Davide Cassi went and opened the door to his room and, after a little while, came out holding a bag. Inside was a piece of Parmesan cheese, a piece of real parmigiano reggiano all the way from Parma, where Davide lives and works. It is made with partially skimmed milk from free-range cows, feeding exclusively on the green pastures. The massive «wheels», typically weighing thirty to forty kilos, which are obtained after a maturation period of between six months and three years, are first divided into sixteen segments by vertical cuts through the centre and then each portion is divided into two by a horizontal cut. I held in my hands one of these thirty-two almost equal portions, vacuum packed, weighing over a kilo: a little bit of history, a little bit of Italy…
Parmesan cheese is omnipresent in Italian cooking. It is used as a condiment, ten to fifteen grams per person, for pasta dishes, risottos, polenta… Amounts are too small for their ingestion to be nutritionally relevant, and its harmonious taste, a little spicy, with notes of walnut, is subtly disguised in the flavours of the dish. Yet, its use is essential in Italian cuisine…
In the early twentieth century, the Japanese scientist Kikunae Ikeda noticed that the dominant taste of dashi, a traditional Japanese soup, was different from the four basic tastes: sour, sweet, salty and bitter. He named the new taste umami (delicious) and found the compound responsible for this flavour, glutamate, in kombu, a dried brown seaweed used to make dashi. In 1909 he reported his findings in a Japanese magazine. The international community received the news with scepticism because sodium glutamate does not taste delicious. Notwithstanding, glutamate has been used ever since that time as a flavour enhancer in oriental cuisine, and has also been adopted for this purpose by the food industry in the western world.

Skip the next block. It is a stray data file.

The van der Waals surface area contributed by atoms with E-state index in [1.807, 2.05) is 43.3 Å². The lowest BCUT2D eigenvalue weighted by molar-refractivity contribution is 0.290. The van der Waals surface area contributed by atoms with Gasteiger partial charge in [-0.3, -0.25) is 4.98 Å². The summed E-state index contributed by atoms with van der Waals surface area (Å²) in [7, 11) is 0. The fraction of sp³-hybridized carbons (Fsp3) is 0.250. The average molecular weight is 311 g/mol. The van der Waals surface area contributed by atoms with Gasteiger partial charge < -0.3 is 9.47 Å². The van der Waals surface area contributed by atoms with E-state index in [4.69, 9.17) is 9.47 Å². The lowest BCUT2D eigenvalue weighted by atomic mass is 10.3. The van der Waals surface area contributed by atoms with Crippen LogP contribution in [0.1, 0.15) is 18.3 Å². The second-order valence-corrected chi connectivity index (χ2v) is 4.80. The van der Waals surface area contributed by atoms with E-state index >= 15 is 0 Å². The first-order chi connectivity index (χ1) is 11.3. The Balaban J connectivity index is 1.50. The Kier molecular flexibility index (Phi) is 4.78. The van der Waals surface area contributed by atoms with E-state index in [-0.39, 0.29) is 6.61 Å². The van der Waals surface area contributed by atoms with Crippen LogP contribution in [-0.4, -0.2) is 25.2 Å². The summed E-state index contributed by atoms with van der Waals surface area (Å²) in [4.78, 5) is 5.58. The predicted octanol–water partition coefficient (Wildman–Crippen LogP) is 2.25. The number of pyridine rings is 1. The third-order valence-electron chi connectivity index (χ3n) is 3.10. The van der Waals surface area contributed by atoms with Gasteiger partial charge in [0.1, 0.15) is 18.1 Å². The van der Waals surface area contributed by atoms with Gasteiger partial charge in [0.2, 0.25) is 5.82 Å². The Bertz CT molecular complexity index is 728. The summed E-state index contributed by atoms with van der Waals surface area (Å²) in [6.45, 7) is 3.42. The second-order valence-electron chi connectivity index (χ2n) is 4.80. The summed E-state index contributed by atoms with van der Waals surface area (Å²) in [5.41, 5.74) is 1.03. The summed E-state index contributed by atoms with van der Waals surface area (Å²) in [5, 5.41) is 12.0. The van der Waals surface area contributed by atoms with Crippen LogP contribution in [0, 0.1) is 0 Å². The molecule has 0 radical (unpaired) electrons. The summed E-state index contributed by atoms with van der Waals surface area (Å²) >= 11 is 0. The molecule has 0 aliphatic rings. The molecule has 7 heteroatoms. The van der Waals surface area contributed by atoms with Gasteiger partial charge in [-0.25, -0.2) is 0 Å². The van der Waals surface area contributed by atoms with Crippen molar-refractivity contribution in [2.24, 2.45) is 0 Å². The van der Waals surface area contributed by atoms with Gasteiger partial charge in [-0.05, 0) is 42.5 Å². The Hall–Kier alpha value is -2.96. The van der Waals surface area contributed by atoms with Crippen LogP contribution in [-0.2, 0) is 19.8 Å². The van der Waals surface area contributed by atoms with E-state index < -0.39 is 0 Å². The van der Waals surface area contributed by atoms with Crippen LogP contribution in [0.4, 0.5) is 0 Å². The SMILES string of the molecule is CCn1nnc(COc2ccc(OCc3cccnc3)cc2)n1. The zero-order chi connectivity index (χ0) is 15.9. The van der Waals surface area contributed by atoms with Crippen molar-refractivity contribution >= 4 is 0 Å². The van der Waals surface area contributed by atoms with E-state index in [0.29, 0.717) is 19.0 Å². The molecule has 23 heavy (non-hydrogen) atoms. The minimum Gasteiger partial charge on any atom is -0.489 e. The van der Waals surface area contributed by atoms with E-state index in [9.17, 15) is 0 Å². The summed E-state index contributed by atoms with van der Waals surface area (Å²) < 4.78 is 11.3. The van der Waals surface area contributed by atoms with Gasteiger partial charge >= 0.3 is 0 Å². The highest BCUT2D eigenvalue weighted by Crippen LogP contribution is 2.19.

The perception of taste is due to the presence of small molecules or ions in food that dissolve in saliva. Each basic taste has a different physiological significance, leading us to accept or reject food. Sweet tastes, associated with sugars, indicate that foods are rich in carbohydrates. Salty flavours, caused by the presence of salts of sodium, lithium and potassium cations, help us detect the presence of minerals. A sour taste warns us against consuming spoiled food or unripe fruit, while bitter tastes are associated with alkaloids, making us reject certain plant foods containing toxic substances. In this light, it makes sense that there is a taste to guide us toward foods that are rich in protein.
«In the early twentieth century, the Japanese scientist Kikunae Ikeda noticed that the dominant taste of dashi, a traditional Japanese soup, was different from the four basic tastes: sour, sweet, salty and bitter. He named the new taste umami»
Research into the «umami taste» went slowly. It was found that in addition to glutamate, certain nucleotides such as inosine, guanosine and adenosine are also umami substances. Glutamic acid is one of the most abundant amino acids in nature, and is in free form in milk and certain vegetables, like tomatoes or mushrooms, as well as in certain algae used in Japanese cuisine. Inosine is associated with meat and fish while guanosine is more abundant in plant foods, and adenosine, with a less intense taste than guanosine and inosine, is found mostly in seafood. Furthermore, it was discovered that there is a synergistic effect of mixing glutamate with the umami nucleotides: in other words, the effect proved much greater than that expected from the sum of the effects of the two substances separately. Thus, the flavour-enhancing effect of umami compounds was discovered. Finally, the first decade of 2000 witnessed the discovery of the taste receptors that respond to glutamate.